Combustion misfire events may also be detected by monitoring analysis of the ionization current in the sparkplug circuit and/or optical measurement of the combustion process, both of which are better suited to basic research than commercial products.

As such, there remains a need for alternative combustion misfire sensors for combustion engines, advantageously one that can be placed outside of the combustion chamber, such as in the exhaust plenum.

SUMMARY

In one or more aspects, the present disclosure is related to sensing combustion misfire events, for example in internal combustion engines, using combustion signals derived from a first oxygen sensor exposed to exhaust gas of a periodic combustion process and a second oxygen sensor exposed to the same exhaust gas (e.g. , disposed in the same exhaust plenum of the engine). The first oxygen sensor is resistive-based, and responds relatively faster to changes in the temperature and/or composition of the exhaust gas. The second oxygen sensor is voltaic-based or ampometric-based, and responds relatively slower to changes to the temperature and/or composition of the exhaust gas. Differences in the combustion signals are used to monitor and/or detect combustion misfire events. Either and/or both oxygen sensors may be used to control the engine in a conventional fashion.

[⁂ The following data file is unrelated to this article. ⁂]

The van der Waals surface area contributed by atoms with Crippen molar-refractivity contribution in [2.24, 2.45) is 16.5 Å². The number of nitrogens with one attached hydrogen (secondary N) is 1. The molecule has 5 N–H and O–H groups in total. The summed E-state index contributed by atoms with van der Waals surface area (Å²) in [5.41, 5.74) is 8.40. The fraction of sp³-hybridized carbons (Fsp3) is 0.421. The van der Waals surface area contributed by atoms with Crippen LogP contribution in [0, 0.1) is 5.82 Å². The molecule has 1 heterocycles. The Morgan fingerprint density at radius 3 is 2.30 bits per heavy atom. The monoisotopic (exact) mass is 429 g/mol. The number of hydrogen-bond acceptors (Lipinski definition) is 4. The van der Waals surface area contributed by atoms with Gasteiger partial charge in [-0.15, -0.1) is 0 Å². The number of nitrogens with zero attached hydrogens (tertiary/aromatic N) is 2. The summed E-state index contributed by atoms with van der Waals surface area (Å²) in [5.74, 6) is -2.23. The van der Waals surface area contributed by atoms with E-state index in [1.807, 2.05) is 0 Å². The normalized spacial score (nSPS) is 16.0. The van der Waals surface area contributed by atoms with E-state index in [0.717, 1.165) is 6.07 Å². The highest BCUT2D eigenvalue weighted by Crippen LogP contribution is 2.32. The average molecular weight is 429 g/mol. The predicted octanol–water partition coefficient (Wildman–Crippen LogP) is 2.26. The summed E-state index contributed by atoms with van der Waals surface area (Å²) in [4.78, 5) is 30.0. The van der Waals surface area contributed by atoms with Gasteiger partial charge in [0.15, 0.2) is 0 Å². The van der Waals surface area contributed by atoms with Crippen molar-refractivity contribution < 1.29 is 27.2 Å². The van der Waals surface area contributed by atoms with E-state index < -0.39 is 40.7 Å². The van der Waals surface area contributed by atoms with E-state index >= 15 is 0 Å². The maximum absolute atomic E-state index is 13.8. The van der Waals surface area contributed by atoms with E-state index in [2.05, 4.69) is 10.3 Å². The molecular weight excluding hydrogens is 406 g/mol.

In one or more aspects, the present disclosure provides a method of monitoring for a combustion misfire event in an internal combustion engine with continual periodic combustion events. The method comprises generating a first combustion signal; generating a second combustion signal; and monitoring for a combustion misfire event by comparing the first combustion signal and the second combustion signal. The first combustion signal is indicative of an exhaust state of the engine and is based on a time-varying resistance of a first oxygen sensor disposed in an exhaust plenum of the engine. The first oxygen sensor is a resistive based oxygen sensor comprising: a) a metal oxide semiconductor layer bridging a gap between first and second electrodes; and b) a porous protective layer covering the metal oxide semiconductor layer. The second combustion signal is indicative of the exhaust state of the engine based on a second oxygen sensor disposed in the exhaust plenum proximate the first oxygen sensor. The second oxygen sensor is a voltaic-based or ampometric based oxygen sensor. The first oxygen sensor has a first response time for detecting a change in temperature and/or oxygen content of exhaust gases in the exhaust plenum that is at least twice as fast as a second response time of the second oxygen sensor for detecting the same change in temperature and/or oxygen content of exhaust gases in the exhaust plenum.